The decision to attribute this concert entirely to Williams was made by Juneau Symphony Music Director Troy Quinn.

“(Williams) wrote the soundtrack to our lives,” Quinn said. “I think he can apply to a wide range of folks (because) you don’t have to know classical music to appreciate the sound.”

Quinn is now in his second season as music director with the Juneau Symphony and who’s original involvement was one of lucky coincidence.

“Well, I actually just saw the job listing and thought it would be a wonderful place to make music. It had a vibrant arts community and I just applied for the job. Just sort of a random thing. I got here and fell in love with it.” Juneau is now what Quinn calls his “second home.”

Although from Los Angeles where he participates in film and studio work (recently he recorded in the movie “Storks”) Quinn travels to Southeast Alaska four times a year to conduct both the Classical and Pops concert series. Quinn’s online biography places him as someone who is “quickly establishing himself as one of his generation’s most versatile young artists. Lauded for his energetic and riveting, yet sensitive conducting.”

Haywood describes Quinn as being “in charge of the artistic side of things.” Quinn chose Williams to be the forefront of the Juneau Symphony’s Spring Concert for a few reasons.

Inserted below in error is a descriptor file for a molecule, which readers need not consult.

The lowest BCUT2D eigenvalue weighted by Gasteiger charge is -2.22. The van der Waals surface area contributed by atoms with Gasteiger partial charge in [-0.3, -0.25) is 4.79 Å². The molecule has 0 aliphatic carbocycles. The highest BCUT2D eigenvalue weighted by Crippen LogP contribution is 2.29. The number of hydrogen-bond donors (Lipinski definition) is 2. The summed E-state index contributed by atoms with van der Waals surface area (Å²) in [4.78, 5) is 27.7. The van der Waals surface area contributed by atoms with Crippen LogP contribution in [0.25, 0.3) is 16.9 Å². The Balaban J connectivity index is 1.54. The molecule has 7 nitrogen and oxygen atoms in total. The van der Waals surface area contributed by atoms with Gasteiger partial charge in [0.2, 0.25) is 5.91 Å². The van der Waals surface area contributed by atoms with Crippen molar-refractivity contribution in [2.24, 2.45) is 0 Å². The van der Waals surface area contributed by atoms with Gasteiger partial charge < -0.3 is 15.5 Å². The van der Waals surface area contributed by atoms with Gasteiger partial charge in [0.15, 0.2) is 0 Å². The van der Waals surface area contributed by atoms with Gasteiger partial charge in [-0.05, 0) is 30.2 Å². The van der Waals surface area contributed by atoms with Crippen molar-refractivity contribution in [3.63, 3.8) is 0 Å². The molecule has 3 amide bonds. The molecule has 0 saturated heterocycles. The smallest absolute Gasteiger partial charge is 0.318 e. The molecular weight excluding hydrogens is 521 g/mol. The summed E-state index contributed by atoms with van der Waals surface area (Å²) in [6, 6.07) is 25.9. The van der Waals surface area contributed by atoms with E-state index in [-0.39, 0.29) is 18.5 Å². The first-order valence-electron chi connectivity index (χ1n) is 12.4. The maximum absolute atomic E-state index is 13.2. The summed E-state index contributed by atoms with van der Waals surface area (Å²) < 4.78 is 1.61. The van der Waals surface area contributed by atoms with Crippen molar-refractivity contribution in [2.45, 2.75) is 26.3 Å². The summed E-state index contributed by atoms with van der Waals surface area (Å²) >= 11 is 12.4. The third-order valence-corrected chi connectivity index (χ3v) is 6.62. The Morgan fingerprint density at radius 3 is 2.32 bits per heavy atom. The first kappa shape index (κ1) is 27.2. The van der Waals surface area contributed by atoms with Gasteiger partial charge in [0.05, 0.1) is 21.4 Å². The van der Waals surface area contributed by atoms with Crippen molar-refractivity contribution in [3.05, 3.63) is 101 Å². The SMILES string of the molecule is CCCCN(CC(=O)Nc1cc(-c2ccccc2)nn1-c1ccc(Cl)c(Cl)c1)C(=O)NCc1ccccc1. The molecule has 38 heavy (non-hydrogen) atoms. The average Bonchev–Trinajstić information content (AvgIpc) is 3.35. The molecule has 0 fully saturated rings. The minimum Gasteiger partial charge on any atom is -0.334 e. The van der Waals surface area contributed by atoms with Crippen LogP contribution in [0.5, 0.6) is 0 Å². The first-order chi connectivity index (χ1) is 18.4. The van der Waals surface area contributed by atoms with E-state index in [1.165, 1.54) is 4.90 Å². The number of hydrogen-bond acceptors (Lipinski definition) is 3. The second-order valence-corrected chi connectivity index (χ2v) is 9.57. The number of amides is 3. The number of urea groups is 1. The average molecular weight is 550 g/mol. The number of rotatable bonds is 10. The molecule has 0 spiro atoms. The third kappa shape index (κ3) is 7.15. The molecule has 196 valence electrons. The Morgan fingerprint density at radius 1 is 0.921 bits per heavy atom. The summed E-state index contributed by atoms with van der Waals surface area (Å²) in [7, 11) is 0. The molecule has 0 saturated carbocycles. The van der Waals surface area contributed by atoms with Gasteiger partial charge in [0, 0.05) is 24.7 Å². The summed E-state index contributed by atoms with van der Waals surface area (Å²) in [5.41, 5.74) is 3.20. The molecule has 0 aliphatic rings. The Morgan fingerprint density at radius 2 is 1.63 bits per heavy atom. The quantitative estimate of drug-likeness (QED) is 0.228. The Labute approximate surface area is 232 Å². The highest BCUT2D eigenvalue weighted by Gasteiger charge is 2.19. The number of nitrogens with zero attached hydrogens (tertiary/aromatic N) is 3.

“Personally he’s one of my favorite composers,” Quinn said. “I became an enamored fan of his as a young boy. I think it’s also a wonderful challenge for our orchestra. Some of the musicians (that will be playing in the 2017 close of the season concert) are folks that actually recorded with John Williams. To actually have people who have made music with Williams makes this a very special event for Juneau.”

Some of the specific songs Quinn said they are preparing to perform will be from the original Star Wars movies such as songs that are easily recognizable like “The Imperial March” and the music that plays during the End Title scenes.

“Those are (songs) I grew up with,” Quinn said. “It’s this music that got me into orchestra and conducting, it’s a gateway into classical music.”

Haywood agrees by saying that this widely recognized classical music, “opens the door to encourage those in the community who normally wouldn’t go to see a classical concert to feel more open to attending.”